How to choose a location data provider
This is the first installment of my new Search Engine Land column, “On Location.” It will focus on local SEO, location-based marketing, location intelligence, relevant consumer behavior trends and online-to-offline analytics. I’m also interested in hearing from you about what topics and issues you’d like to see covered.
Mobile location data has become a critical and versatile tool for marketers. It can act as a kind of real-world cookie substitute (device IDs), identify audience segments, provide competitive insights and measure the impact of digital and traditional media on store visits and sales.
There are more than 20 companies that offer “location intelligence” in one form or another in the U.S. market. But not all location-data providers offer identical data coverage or quality. Indeed, there’s evidence to suggest that a majority of programmatic bid stream location data, which some providers use as their primary source, is either fraudulent or of questionable quality.
Brands, retailers and agencies working on their behalf should take advantage of location-based insights and attribution capabilities. Those that aren’t doing so are missing a significant opportunity. But choosing the right provider matters. What are the attributes or capabilities to look for?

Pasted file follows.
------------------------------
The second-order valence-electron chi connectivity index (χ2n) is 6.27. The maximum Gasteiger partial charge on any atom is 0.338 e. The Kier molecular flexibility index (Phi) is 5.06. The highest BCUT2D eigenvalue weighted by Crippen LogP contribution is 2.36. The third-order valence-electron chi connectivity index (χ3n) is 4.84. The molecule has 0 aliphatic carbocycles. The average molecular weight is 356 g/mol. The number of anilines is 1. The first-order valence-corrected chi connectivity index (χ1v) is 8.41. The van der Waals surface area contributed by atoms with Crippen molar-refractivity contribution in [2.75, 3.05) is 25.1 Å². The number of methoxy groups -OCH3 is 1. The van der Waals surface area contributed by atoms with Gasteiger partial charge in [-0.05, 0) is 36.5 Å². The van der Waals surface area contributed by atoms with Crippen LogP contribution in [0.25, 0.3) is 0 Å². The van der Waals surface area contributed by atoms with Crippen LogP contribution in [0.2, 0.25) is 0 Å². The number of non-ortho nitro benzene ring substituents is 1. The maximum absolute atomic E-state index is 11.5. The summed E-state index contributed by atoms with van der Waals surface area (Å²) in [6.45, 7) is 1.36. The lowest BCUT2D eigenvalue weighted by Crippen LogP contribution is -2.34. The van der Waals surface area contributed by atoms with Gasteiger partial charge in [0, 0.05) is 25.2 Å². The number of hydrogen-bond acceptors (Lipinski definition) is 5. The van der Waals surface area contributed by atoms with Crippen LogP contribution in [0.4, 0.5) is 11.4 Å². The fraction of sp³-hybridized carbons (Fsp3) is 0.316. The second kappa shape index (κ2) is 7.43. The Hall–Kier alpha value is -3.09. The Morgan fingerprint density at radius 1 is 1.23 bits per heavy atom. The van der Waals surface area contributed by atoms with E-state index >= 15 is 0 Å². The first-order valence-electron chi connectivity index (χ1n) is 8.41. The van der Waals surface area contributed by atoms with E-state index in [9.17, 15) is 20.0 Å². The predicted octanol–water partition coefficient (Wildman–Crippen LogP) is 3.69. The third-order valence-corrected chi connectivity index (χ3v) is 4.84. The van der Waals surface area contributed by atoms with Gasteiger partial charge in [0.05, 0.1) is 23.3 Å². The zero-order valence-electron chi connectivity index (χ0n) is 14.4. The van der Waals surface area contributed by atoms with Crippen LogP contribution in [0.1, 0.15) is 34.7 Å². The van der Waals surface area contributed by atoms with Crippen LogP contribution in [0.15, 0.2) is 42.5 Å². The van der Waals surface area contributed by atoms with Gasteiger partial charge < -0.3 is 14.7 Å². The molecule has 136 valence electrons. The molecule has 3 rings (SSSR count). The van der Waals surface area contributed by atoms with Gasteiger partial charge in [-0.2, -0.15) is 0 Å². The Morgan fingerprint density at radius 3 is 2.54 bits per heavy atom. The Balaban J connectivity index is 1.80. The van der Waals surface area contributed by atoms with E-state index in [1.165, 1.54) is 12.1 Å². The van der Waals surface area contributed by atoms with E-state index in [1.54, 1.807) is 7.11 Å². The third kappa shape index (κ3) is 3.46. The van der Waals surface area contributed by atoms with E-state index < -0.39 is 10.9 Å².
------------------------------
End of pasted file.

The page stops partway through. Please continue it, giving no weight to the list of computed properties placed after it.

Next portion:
To answer these questions I invited several companies in the segment (PlaceIQ, NinthDecimal, Placed and Foursquare) to offer their insights and recommendations. Many of their responses overlapped (i.e., around data sourcing and accuracy) but there were also differences in emphasis and unique answers — below.
Understanding where data comes from
The overarching recommendation from everyone was to gain a clear understanding of data sources and the ratio of first-party to third-party data. What percentage of the dataset is comprised of bid-stream data? Most companies will use both first and third party data, but do they have a process for expunging inaccurate data?
It’s important to note that data accuracy requirements can vary based on the intended use. For example, ad-targeting accuracy may need less precision than attribution use cases (did the campaign send people into stores?).
Other recommendations include assessing the sophistication of the company’s methodology, understanding whether the provider’s data has been validated by independent parties and how rich and complete the company’s dataset is.
Here are the specific questions and recommendations:
Together all these questions form the basis of a very strong RFP and should accelerate your vendor evaluation process.
About The Author
Greg Sterling is a Contributing Editor at Search Engine Land. He writes a personal blog,Screenwerk
, about connecting the dots between digital media and real-world consumer behavior. He is also VP of Strategy and Insights for the Local Search Association. Follow him onTwitter
or find him atGoogle+
via Search Engine Land https://selnd.com/1BDlNnc
February 11, 2019 at 07:08AM